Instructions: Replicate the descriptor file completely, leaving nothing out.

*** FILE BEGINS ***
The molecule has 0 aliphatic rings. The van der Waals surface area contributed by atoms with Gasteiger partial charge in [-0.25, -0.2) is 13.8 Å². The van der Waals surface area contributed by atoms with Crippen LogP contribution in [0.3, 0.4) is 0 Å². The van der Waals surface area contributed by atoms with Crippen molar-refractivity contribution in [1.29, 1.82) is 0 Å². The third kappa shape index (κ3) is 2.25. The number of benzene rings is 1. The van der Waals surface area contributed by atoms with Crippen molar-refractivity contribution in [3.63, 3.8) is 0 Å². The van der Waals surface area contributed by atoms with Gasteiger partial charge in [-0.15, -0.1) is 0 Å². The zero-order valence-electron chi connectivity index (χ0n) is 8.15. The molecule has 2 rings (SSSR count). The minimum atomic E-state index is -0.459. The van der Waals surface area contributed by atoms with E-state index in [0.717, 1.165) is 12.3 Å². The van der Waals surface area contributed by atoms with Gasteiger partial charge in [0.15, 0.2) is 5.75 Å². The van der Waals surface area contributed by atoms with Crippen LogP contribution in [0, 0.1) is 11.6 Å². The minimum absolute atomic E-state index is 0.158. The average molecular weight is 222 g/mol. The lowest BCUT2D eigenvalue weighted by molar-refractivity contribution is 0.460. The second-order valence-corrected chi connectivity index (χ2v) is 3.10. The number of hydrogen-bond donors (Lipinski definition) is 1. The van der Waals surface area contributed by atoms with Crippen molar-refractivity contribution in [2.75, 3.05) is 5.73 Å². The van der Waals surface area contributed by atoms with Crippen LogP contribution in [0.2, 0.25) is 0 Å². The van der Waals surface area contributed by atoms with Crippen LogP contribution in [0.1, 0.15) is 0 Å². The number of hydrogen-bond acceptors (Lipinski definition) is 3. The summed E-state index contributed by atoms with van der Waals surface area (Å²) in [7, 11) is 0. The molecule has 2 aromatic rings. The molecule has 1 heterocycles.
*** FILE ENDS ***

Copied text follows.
The molecule has 0 aliphatic rings. The van der Waals surface area contributed by atoms with Gasteiger partial charge in [-0.25, -0.2) is 13.8 Å². The van der Waals surface area contributed by atoms with Crippen LogP contribution in [0.3, 0.4) is 0 Å². The van der Waals surface area contributed by atoms with Crippen molar-refractivity contribution in [1.29, 1.82) is 0 Å². The third kappa shape index (κ3) is 2.25. The number of benzene rings is 1. The van der Waals surface area contributed by atoms with Crippen molar-refractivity contribution in [3.63, 3.8) is 0 Å². The van der Waals surface area contributed by atoms with Gasteiger partial charge in [-0.15, -0.1) is 0 Å². The zero-order valence-electron chi connectivity index (χ0n) is 8.15. The molecule has 2 rings (SSSR count). The minimum atomic E-state index is -0.459. The van der Waals surface area contributed by atoms with E-state index in [0.717, 1.165) is 12.3 Å². The van der Waals surface area contributed by atoms with Gasteiger partial charge in [0.15, 0.2) is 5.75 Å². The van der Waals surface area contributed by atoms with Crippen LogP contribution in [0, 0.1) is 11.6 Å². The minimum absolute atomic E-state index is 0.158. The average molecular weight is 222 g/mol. The lowest BCUT2D eigenvalue weighted by molar-refractivity contribution is 0.460. The second-order valence-corrected chi connectivity index (χ2v) is 3.10. The number of hydrogen-bond donors (Lipinski definition) is 1. The van der Waals surface area contributed by atoms with Crippen molar-refractivity contribution in [2.75, 3.05) is 5.73 Å². The van der Waals surface area contributed by atoms with Crippen LogP contribution in [0.2, 0.25) is 0 Å². The van der Waals surface area contributed by atoms with Crippen LogP contribution in [0.1, 0.15) is 0 Å². The number of hydrogen-bond acceptors (Lipinski definition) is 3. The summed E-state index contributed by atoms with van der Waals surface area (Å²) in [7, 11) is 0. The molecule has 2 aromatic rings. The molecule has 1 heterocycles.